Beware Of This Convincing PayPal Scam That's Looking To Rob You Over The Holidays

Fingers dressed up as thieves in front of a laptop with the PayPal logo on the screen.
In most cases, it's pretty easy to recognize a phishing scam. Telltale signs include typos, bad grammar, unsolicited attachments, and spoofed email addresses and hyperlinks, to name just a few. So imagine my surprise when I received an email that exhibited none of those traits, at least not initially, in an attempt to swindle me out of $479 in PayPal funds. Here's how the clever scam works.

I received an email from PayPay with the subject line, "Billing Department updated your invoice" followed by an invoice number (which I'll refrain from sharing to avoid being targeted as an active recipient). This was repeated inside the email, along with an estimate amount of $479 and a link to "View Your Estimate" on my PayPal account. The supposed charge claimed it was made to Coinbase, which is notable given that PayPal dabbles in cryptocurrency.

My gut reaction was that this was a phishing email with a spoofed email header and hidden URL. But when I checked both, the email did in fact come from PayPal, and the URL linked to a real invoice on my actual PayPal account, and not a fraudulent website designed to trick me into coughing up my login credentials.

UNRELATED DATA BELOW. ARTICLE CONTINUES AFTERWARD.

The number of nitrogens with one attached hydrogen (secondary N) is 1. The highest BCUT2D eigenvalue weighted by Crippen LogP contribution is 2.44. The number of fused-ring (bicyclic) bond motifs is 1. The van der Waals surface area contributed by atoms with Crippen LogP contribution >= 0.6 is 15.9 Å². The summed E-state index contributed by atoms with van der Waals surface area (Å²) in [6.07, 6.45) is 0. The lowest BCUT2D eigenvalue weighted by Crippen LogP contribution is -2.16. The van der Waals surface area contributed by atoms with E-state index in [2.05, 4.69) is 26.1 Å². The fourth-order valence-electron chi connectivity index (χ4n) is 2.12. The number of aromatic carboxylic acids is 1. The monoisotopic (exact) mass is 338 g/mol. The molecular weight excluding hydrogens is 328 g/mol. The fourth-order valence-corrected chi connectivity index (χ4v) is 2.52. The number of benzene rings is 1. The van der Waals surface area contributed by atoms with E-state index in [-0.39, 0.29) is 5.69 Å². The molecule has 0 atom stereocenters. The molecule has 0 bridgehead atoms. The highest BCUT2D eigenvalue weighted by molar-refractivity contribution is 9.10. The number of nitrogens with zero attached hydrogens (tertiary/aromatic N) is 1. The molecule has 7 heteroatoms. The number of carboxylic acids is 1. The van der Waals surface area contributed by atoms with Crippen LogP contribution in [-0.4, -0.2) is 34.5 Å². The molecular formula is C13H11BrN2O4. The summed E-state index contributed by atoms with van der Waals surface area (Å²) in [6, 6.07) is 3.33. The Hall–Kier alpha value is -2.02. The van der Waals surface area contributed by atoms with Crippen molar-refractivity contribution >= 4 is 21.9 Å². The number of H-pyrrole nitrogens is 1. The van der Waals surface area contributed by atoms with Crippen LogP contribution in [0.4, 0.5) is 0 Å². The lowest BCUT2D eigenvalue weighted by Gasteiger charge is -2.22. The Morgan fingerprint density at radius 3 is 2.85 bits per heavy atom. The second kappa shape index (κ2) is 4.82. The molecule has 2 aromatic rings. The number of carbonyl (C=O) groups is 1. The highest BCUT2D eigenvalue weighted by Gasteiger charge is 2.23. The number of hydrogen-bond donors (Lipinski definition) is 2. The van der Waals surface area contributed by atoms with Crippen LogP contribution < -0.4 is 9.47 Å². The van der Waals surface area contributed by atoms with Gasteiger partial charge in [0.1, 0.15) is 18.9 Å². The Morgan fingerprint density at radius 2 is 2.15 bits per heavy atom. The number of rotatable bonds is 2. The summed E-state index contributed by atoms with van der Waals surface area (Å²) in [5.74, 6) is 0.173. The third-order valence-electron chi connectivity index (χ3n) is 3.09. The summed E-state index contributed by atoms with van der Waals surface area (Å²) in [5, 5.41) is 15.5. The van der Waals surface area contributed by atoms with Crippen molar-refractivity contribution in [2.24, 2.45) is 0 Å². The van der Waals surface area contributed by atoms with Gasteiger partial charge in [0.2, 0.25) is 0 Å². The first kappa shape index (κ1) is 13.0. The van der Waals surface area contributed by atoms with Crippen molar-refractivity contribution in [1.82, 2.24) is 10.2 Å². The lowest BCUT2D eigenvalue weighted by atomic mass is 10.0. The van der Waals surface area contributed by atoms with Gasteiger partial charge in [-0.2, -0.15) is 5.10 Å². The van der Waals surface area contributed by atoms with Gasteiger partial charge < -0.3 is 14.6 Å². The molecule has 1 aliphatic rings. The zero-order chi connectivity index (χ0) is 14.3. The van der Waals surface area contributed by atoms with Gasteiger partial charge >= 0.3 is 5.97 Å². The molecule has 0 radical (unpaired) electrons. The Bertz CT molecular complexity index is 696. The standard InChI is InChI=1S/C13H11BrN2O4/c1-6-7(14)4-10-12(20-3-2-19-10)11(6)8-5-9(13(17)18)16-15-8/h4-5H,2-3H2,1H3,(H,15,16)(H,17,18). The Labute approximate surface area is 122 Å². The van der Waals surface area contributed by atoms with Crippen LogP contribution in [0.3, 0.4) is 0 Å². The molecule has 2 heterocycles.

PayPal invoice attempting to scam victims out of funds.
If you receive a PayPal invoice like this, ignore it.

My next thought was that my account had already been compromised, and I would have to go through the headache of changing my password and attempting to reverse a fraudulent charge. And that's what gives this scam a clever twist. It passes the initial sniff test of a traditional phishing scam and uses PayPal's own billing mechanism against the user.

If you look at the seller note at the bottom, it instructs the potentially unknowing victim into calling a help desk number to cancel the transaction. Therein lies the hook or trap—the phone number is not associated with PayPal. Knowing this, I decided to call the number anyway to find out how the scam works.

A woman answered simply as “PayPal,” followed by an urging to approve the bogus invoice payment. She was surprisingly open about the scam once pressed, most likely because it’s a war of attrition on their part and it didn’t make sense to keep the ruse going once the jig was up.

So that’s how it works in a nutshell. Savvy users are not likely to fall for this in its entirety, but like me, you can probably think of several people who would. Fortunately, PayPal attaches a warning to these types of invoices, as shown in the image above.

"Don't know this seller? You can safely ignore this estimate if you're not buying anything from this seller," the note reads. "PayPal won't ask you to call or send texts to phone numbers in an estimate. We don't ask for your credentials or auto-debit money from your account against any estimates. Contact us if you're still not sure."

Ignoring an invoice, real or fraudulent, goes against my mental reflexes but in this case it's the proper thing to do. Don't click the "Accept the Estimate" button and don't call the number.